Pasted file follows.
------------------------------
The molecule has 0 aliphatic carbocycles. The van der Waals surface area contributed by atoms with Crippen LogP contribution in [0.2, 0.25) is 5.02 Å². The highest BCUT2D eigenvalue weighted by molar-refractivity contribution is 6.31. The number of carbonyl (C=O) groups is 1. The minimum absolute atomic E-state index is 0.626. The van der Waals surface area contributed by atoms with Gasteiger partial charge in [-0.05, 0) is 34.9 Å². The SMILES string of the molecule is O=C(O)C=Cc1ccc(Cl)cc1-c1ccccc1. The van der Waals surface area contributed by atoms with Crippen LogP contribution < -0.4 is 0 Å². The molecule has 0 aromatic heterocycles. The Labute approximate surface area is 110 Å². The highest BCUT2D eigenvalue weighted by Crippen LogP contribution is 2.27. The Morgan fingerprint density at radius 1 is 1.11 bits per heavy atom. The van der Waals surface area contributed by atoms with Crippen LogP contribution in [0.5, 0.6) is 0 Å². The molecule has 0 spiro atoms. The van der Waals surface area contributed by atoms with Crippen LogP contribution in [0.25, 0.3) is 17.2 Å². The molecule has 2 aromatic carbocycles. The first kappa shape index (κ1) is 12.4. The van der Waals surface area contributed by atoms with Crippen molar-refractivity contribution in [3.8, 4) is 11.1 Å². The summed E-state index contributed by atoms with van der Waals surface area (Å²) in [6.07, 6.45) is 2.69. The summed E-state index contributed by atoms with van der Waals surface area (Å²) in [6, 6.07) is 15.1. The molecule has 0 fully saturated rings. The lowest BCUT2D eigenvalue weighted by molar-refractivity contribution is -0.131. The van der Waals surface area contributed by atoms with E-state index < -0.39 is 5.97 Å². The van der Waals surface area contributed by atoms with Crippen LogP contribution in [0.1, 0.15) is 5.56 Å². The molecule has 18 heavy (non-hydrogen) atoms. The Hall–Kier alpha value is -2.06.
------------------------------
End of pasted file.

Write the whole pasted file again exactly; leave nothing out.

The molecule has 0 aliphatic carbocycles. The van der Waals surface area contributed by atoms with Crippen LogP contribution in [0.2, 0.25) is 5.02 Å². The highest BCUT2D eigenvalue weighted by molar-refractivity contribution is 6.31. The number of carbonyl (C=O) groups is 1. The minimum absolute atomic E-state index is 0.626. The van der Waals surface area contributed by atoms with Gasteiger partial charge in [-0.05, 0) is 34.9 Å². The SMILES string of the molecule is O=C(O)C=Cc1ccc(Cl)cc1-c1ccccc1. The van der Waals surface area contributed by atoms with Crippen LogP contribution < -0.4 is 0 Å². The molecule has 0 aromatic heterocycles. The Labute approximate surface area is 110 Å². The highest BCUT2D eigenvalue weighted by Crippen LogP contribution is 2.27. The Morgan fingerprint density at radius 1 is 1.11 bits per heavy atom. The van der Waals surface area contributed by atoms with Crippen LogP contribution in [0.5, 0.6) is 0 Å². The molecule has 0 spiro atoms. The van der Waals surface area contributed by atoms with Crippen LogP contribution in [0.25, 0.3) is 17.2 Å². The molecule has 2 aromatic carbocycles. The first kappa shape index (κ1) is 12.4. The van der Waals surface area contributed by atoms with Crippen molar-refractivity contribution in [3.8, 4) is 11.1 Å². The summed E-state index contributed by atoms with van der Waals surface area (Å²) in [6.07, 6.45) is 2.69. The summed E-state index contributed by atoms with van der Waals surface area (Å²) in [6, 6.07) is 15.1. The molecule has 0 fully saturated rings. The lowest BCUT2D eigenvalue weighted by molar-refractivity contribution is -0.131. The van der Waals surface area contributed by atoms with E-state index < -0.39 is 5.97 Å². The van der Waals surface area contributed by atoms with Crippen LogP contribution in [0.1, 0.15) is 5.56 Å². The molecule has 18 heavy (non-hydrogen) atoms. The Hall–Kier alpha value is -2.06.